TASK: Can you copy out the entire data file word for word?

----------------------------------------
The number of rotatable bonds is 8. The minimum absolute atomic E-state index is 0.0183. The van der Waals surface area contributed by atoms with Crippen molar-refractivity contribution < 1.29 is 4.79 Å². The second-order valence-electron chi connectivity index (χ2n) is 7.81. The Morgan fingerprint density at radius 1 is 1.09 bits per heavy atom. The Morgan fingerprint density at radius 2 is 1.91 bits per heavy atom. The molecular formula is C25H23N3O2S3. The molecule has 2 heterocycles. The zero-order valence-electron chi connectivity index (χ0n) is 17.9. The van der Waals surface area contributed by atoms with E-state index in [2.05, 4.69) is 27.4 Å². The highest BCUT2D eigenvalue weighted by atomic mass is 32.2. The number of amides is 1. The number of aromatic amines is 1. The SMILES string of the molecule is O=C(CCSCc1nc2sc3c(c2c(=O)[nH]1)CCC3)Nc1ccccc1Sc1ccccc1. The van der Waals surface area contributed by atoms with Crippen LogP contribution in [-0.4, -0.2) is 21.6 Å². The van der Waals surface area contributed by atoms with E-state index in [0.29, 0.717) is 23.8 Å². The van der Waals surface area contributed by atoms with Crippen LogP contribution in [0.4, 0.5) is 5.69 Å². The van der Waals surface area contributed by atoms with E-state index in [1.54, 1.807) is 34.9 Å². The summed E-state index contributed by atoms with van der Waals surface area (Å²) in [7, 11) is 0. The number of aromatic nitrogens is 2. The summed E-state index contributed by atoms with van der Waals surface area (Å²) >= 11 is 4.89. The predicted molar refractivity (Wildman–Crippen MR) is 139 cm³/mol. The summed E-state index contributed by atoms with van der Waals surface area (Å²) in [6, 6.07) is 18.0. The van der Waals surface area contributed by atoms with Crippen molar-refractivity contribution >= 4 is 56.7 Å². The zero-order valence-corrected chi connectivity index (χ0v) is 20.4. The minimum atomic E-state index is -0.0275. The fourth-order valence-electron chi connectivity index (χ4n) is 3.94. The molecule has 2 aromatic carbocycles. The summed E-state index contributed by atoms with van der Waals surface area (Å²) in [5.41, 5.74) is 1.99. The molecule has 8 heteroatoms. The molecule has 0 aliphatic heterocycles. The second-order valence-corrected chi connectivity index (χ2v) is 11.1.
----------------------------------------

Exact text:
The number of rotatable bonds is 8. The minimum absolute atomic E-state index is 0.0183. The van der Waals surface area contributed by atoms with Crippen molar-refractivity contribution < 1.29 is 4.79 Å². The second-order valence-electron chi connectivity index (χ2n) is 7.81. The Morgan fingerprint density at radius 1 is 1.09 bits per heavy atom. The Morgan fingerprint density at radius 2 is 1.91 bits per heavy atom. The molecular formula is C25H23N3O2S3. The molecule has 2 heterocycles. The zero-order valence-electron chi connectivity index (χ0n) is 17.9. The van der Waals surface area contributed by atoms with E-state index in [2.05, 4.69) is 27.4 Å². The highest BCUT2D eigenvalue weighted by atomic mass is 32.2. The number of amides is 1. The number of aromatic amines is 1. The SMILES string of the molecule is O=C(CCSCc1nc2sc3c(c2c(=O)[nH]1)CCC3)Nc1ccccc1Sc1ccccc1. The van der Waals surface area contributed by atoms with Crippen LogP contribution in [-0.4, -0.2) is 21.6 Å². The van der Waals surface area contributed by atoms with E-state index in [0.29, 0.717) is 23.8 Å². The van der Waals surface area contributed by atoms with Crippen LogP contribution in [0.4, 0.5) is 5.69 Å². The van der Waals surface area contributed by atoms with E-state index in [1.54, 1.807) is 34.9 Å². The summed E-state index contributed by atoms with van der Waals surface area (Å²) in [7, 11) is 0. The number of aromatic nitrogens is 2. The summed E-state index contributed by atoms with van der Waals surface area (Å²) >= 11 is 4.89. The predicted molar refractivity (Wildman–Crippen MR) is 139 cm³/mol. The summed E-state index contributed by atoms with van der Waals surface area (Å²) in [6, 6.07) is 18.0. The van der Waals surface area contributed by atoms with Crippen molar-refractivity contribution >= 4 is 56.7 Å². The zero-order valence-corrected chi connectivity index (χ0v) is 20.4. The minimum atomic E-state index is -0.0275. The fourth-order valence-electron chi connectivity index (χ4n) is 3.94. The molecule has 2 aromatic carbocycles. The summed E-state index contributed by atoms with van der Waals surface area (Å²) in [5.41, 5.74) is 1.99. The molecule has 8 heteroatoms. The molecule has 0 aliphatic heterocycles. The second-order valence-corrected chi connectivity index (χ2v) is 11.1.